This past week has been absolutely crazy– I feel like I’ve done so much!
After turning in my final three essays, I rushed home to pack for a weekend in Barcelona with a couple of friends. We had an early start: 5 am at Central Station to catch the train. A train all the way to Barcelona, you say? If only it were that straightforward. No, we took a train to Brussels, a bus to Charleroi airport, a flight from Charleroi to El Prat, a bus from El Prat to the center of Barcelona, and a metro from the center to our hostel. Needless to say, we were glad to finally be in Barcelona!
After getting settled in our hostel, which was actually quite charming, if rather basic, we headed out to explore. Our hostel was quite close to Las Ramblas, one of the main boulevards of Barcelona. It had a great atmosphere, with street musicians, gelatto stalls, and paella restaurants scattered about the pedestrian walkway. It was so interesting being somewhere that was so active in the night– completely different from the Netherlands where everything seems to close at 6. The market adjacent to Las Ramblas was fabulous as well. We ended up coming back everyday for breakfast– at just a couple of euros it was quite a deal.
The highlight of day two was our trip to Guell Park– a massive park on the top of a mountain designed by Gaudi. We asked someone at the tourist information center how to get there and I think he must have been having an off day, or just really liked messing with tourists. He gave us directions that ended with us basically climbing up the mountain. I don’t think I’ve ever walked up so many stairs in my life! Only when we left the park, through the main entrance no less, did we realize that there are way easier ways of getting to the park that don’t involve a million stairs. Leaving the park was a gentle slope all the way down to the metro.
The park was worth the pain I felt the next day, though! From the peak, we got an amazing view of the Barcelona skyline, I only wish it had been a bit clearer. Aside from the natural beauty of the landscape, the park contained houses and buildings designed by Gaudi as well. While his aesthetic is not something I’d want to live in, it was still fascinating to see what came out of his mind.
This little guy was the mascot of the park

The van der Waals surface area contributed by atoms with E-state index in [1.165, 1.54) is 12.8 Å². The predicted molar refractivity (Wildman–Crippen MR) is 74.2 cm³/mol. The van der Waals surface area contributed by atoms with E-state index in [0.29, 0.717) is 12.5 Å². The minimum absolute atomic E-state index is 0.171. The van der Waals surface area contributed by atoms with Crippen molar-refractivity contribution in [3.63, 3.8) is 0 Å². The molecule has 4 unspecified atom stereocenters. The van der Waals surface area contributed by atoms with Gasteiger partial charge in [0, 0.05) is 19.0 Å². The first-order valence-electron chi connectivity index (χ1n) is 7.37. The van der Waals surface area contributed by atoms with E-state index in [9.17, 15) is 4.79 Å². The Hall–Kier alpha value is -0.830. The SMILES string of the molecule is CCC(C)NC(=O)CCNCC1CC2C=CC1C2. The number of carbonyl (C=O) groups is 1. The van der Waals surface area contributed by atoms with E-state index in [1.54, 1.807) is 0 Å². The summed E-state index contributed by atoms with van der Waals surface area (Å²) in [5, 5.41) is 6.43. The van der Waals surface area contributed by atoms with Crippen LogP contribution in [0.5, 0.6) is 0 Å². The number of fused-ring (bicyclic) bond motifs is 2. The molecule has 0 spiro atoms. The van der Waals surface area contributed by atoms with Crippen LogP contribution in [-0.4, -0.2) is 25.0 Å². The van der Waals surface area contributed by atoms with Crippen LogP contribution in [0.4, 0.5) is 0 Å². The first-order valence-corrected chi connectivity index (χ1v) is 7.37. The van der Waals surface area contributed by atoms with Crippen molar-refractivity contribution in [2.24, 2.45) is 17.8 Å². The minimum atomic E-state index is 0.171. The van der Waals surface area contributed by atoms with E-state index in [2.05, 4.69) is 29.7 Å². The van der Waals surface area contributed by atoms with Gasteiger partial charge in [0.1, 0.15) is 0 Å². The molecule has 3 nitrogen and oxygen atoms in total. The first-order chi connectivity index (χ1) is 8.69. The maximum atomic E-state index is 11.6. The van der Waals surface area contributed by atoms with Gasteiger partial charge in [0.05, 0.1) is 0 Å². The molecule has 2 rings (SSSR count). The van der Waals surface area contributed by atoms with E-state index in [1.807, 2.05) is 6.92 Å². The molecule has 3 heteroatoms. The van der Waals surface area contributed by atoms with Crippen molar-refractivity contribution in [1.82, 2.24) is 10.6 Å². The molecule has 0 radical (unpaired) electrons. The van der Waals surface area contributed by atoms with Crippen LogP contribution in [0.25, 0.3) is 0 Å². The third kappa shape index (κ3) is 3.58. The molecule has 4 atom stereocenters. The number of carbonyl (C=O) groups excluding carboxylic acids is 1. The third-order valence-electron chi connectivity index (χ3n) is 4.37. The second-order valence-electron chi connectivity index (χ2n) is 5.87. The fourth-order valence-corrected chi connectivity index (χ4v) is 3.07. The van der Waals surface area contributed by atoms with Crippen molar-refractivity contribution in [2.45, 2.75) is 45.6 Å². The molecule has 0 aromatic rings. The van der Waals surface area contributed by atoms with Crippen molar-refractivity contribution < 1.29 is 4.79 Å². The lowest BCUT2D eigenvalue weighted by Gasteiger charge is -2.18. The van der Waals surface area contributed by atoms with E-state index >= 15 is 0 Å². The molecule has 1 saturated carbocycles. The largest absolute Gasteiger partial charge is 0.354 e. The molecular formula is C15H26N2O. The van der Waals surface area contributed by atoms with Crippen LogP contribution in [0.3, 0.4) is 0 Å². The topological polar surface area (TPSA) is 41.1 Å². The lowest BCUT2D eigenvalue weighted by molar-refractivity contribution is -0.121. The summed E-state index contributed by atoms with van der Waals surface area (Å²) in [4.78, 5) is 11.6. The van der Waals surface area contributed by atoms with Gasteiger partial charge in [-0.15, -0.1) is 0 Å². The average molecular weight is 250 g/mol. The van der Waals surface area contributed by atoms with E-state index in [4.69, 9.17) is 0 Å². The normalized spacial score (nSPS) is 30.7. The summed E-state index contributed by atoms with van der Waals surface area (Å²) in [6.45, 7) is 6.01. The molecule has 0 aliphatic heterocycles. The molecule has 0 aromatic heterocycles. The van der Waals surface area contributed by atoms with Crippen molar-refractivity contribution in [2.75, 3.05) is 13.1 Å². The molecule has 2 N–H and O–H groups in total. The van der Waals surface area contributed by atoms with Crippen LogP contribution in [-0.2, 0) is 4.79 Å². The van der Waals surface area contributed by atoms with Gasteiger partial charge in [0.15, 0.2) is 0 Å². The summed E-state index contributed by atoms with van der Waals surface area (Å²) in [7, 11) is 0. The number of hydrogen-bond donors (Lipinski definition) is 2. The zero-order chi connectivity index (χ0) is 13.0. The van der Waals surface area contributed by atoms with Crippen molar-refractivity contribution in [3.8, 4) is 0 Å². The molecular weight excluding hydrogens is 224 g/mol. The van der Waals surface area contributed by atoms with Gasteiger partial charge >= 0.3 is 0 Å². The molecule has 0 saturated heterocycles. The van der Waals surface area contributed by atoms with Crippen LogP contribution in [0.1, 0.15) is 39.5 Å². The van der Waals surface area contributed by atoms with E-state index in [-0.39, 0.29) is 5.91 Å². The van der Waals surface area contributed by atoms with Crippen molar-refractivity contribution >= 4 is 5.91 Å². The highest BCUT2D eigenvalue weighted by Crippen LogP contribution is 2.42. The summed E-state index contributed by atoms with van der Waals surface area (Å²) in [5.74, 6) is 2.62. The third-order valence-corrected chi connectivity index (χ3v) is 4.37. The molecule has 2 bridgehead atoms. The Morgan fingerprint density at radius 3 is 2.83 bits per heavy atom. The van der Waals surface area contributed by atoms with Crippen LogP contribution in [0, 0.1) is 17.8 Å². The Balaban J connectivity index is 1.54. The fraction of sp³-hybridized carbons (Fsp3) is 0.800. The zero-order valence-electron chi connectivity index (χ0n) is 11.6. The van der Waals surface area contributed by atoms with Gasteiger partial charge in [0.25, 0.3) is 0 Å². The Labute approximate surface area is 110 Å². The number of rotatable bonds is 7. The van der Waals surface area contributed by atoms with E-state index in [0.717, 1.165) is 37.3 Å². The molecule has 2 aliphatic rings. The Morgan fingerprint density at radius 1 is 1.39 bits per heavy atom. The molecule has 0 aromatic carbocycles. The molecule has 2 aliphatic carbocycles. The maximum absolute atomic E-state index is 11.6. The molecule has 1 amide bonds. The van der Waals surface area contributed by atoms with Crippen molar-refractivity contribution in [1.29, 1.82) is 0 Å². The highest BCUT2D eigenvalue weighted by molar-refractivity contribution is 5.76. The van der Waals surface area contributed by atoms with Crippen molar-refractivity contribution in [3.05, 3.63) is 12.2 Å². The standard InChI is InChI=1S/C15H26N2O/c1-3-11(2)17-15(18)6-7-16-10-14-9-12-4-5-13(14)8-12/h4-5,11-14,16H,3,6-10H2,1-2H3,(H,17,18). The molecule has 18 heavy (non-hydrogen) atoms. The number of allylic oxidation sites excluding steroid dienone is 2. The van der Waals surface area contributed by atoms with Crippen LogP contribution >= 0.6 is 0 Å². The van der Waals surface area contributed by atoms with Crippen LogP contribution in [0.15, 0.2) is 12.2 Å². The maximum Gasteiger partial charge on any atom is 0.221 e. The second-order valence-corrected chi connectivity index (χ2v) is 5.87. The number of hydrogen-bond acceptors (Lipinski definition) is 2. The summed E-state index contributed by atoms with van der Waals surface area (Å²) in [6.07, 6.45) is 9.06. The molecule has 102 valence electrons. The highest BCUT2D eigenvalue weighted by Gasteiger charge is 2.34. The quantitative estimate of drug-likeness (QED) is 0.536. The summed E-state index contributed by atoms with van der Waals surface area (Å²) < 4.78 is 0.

On my last day in Barcelona, I headed off to do a bus tour before I had to catch my flight home (I still can’t believe I’m calling Amsterdam home!). I did one of those hop-on hop-off busses that they seem to have in every city. I know they’re rather cheesy, but it’s great for getting an overview of the city when you don’t have much time. And it was a double decker bus, so I got to sit up top and bask in the first sunshine I’d felt in weeks!
Unfortunately, I had to head back in order to give a class presentation on Monday, but there are more travels to come– I’m writing this on the train to Paris!
What to Do:
-Park Güell: Gaudi designed park at the top of El Carmel. Great scenery, amazing view, and fun architecture. Pack a lunch and have a picnic at the top!
-La Boqueria: Market located just off of Las Ramblas
-La Sagrada Familia: Gaudi’s masterpiece of a church. It’s still under construction, but the majority is completed. I decided not to go in, as I was short on time, but if you do decide to go inside, be sure to buy your ticket online first.
Where to Eat:
-Juicy Jones: Vegan restaurant with gluten free options! They serve smoothies all day, which are perfect for the warm weather in Barcelona. They also serve breakfast, sandwiches, and Indian food in the afternoon (which I highly recommend!). Located at Cardenal Casañas 7.
-La Boqueria: I highly recommend the fresh food at the market. Fruit is cheap, fresh, and delicious. There are also dried fruit, nuts, and even packaged salads and quinoa for picnics!
Where to Stay:
-Barcelona 4 Fun Hostel: Nice, basic hostel right off Las Ramblas. Very clean and friendly staff. Towels are not included, but you can rent them for an extra 4 euros. Be aware that it’s a bit hard to find, as there’s no signage outside. The office is up on the third floor.